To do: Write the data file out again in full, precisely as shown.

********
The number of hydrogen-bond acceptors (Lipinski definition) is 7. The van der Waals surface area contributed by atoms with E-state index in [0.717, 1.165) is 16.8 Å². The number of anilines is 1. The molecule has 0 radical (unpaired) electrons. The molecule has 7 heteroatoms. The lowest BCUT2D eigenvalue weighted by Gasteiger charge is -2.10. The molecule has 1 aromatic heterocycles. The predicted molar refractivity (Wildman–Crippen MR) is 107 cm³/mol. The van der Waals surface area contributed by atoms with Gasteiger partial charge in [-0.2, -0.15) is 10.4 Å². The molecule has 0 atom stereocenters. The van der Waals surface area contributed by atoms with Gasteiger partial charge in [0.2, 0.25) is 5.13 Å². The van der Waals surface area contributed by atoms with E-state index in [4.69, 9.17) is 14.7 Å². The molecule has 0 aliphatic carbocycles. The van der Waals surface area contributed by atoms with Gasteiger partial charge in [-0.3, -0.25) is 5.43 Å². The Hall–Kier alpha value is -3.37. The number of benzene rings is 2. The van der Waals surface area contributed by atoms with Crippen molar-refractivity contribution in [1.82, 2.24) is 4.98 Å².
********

The number of hydrogen-bond acceptors (Lipinski definition) is 7. The van der Waals surface area contributed by atoms with E-state index in [0.717, 1.165) is 16.8 Å². The number of anilines is 1. The molecule has 0 radical (unpaired) electrons. The molecule has 7 heteroatoms. The lowest BCUT2D eigenvalue weighted by Gasteiger charge is -2.10. The molecule has 1 aromatic heterocycles. The predicted molar refractivity (Wildman–Crippen MR) is 107 cm³/mol. The van der Waals surface area contributed by atoms with Gasteiger partial charge in [-0.2, -0.15) is 10.4 Å². The molecule has 0 atom stereocenters. The van der Waals surface area contributed by atoms with Gasteiger partial charge in [0.2, 0.25) is 5.13 Å². The van der Waals surface area contributed by atoms with E-state index in [4.69, 9.17) is 14.7 Å². The molecule has 0 aliphatic carbocycles. The van der Waals surface area contributed by atoms with Gasteiger partial charge in [-0.3, -0.25) is 5.43 Å². The Hall–Kier alpha value is -3.37. The number of benzene rings is 2. The van der Waals surface area contributed by atoms with Crippen molar-refractivity contribution in [1.82, 2.24) is 4.98 Å².